This paper aims to compare job satisfaction in public and private sectors and the mediating role of several job demands and resources on the relationship between the…

Abstract

Purpose

This paper aims to compare job satisfaction in public and private sectors and the mediating role of several job demands and resources on the relationship between the employment sector and job satisfaction.

Design/methodology/approach

Drawing on the job demands-resources model, this study argued that differences in job satisfaction were explained largely by the job characteristics provided in each sector. Data comes from the quality of working life survey, a representative sample of 6,024 Spanish public and private employees.

Findings

This study revealed that public employees were more satisfied than private ones. This relationship was partially mediated by job demands and job resources, meaning that the public and private employment sectors provided different working conditions. Public employees, in general, had fewer demands and more job resources than private ones, which resulted in different levels of job satisfaction. Additionally, partial mediation indicated that public employees are more satisfied than private ones, despite accounting for several job demands and job resources.

Research limitations/implications

While the findings of this study highlighted the relative importance of job demands and job resources in affecting job satisfaction of public and private employees, the generalizability of the results to other countries should be limited as the study only used data from a single country.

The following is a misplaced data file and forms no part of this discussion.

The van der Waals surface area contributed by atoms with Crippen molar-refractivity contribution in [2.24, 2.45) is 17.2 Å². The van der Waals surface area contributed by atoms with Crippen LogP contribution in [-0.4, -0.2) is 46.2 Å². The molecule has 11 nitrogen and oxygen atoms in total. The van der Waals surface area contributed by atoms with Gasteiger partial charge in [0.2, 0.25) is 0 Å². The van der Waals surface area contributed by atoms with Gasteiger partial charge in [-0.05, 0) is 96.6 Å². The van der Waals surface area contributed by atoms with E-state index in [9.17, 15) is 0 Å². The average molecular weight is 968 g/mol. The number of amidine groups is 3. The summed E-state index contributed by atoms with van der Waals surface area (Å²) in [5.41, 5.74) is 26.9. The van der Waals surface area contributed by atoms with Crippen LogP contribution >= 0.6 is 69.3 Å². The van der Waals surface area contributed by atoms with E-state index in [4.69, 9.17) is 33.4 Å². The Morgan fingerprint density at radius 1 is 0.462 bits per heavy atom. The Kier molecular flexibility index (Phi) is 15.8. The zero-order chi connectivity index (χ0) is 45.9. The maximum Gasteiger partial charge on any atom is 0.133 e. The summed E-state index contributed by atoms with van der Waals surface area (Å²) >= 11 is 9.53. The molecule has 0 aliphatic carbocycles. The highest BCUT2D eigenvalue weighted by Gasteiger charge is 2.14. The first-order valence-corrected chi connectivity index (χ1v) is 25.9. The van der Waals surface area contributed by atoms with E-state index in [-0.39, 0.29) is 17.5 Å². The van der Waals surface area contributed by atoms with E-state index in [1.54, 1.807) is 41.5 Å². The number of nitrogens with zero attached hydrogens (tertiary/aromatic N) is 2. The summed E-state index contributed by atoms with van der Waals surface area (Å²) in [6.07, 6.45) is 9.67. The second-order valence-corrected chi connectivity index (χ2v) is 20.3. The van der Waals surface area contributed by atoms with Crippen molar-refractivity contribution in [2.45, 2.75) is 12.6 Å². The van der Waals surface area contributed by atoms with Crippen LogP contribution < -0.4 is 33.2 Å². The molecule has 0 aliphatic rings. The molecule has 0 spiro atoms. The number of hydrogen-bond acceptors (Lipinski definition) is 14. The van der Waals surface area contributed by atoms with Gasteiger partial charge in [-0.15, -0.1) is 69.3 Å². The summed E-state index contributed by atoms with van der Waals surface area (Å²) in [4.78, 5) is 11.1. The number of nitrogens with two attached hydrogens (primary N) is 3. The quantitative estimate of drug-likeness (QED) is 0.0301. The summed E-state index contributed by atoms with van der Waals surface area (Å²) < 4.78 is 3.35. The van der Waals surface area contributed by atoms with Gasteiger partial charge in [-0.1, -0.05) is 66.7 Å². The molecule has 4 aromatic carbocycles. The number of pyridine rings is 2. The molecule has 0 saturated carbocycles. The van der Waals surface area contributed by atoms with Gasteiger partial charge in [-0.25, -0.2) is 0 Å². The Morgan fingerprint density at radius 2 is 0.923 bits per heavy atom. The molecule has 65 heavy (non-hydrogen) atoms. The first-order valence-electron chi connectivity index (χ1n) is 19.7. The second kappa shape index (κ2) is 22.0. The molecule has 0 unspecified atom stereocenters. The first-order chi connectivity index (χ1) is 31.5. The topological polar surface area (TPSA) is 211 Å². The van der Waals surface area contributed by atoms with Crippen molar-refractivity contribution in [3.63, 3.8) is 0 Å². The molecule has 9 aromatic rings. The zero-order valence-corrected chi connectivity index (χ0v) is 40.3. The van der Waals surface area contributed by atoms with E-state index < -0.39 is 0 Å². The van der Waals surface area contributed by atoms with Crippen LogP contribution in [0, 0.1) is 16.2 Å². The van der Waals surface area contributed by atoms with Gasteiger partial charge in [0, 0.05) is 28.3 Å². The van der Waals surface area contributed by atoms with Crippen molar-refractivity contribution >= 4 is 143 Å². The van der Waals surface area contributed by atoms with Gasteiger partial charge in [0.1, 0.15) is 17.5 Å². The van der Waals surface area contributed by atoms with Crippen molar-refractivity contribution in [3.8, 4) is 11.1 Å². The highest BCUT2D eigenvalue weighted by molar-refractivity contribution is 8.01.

Practical implications

A significant portion of the positive effect on job satisfaction of public employees is channeled through the lower levels of routine work and lower number of required working hours and through better job resources such as higher salary, more telework, greater prospects at work and more training utility. To improve job satisfaction, it is apparent that managers should pay special attention to things such as routine work, working hours, training and telework.

Originality/value

This paper contributes to the comprehension of how several job demands and resources simultaneously play a mediating role in explaining the relationship between the employment sector and job satisfaction.

Objetivo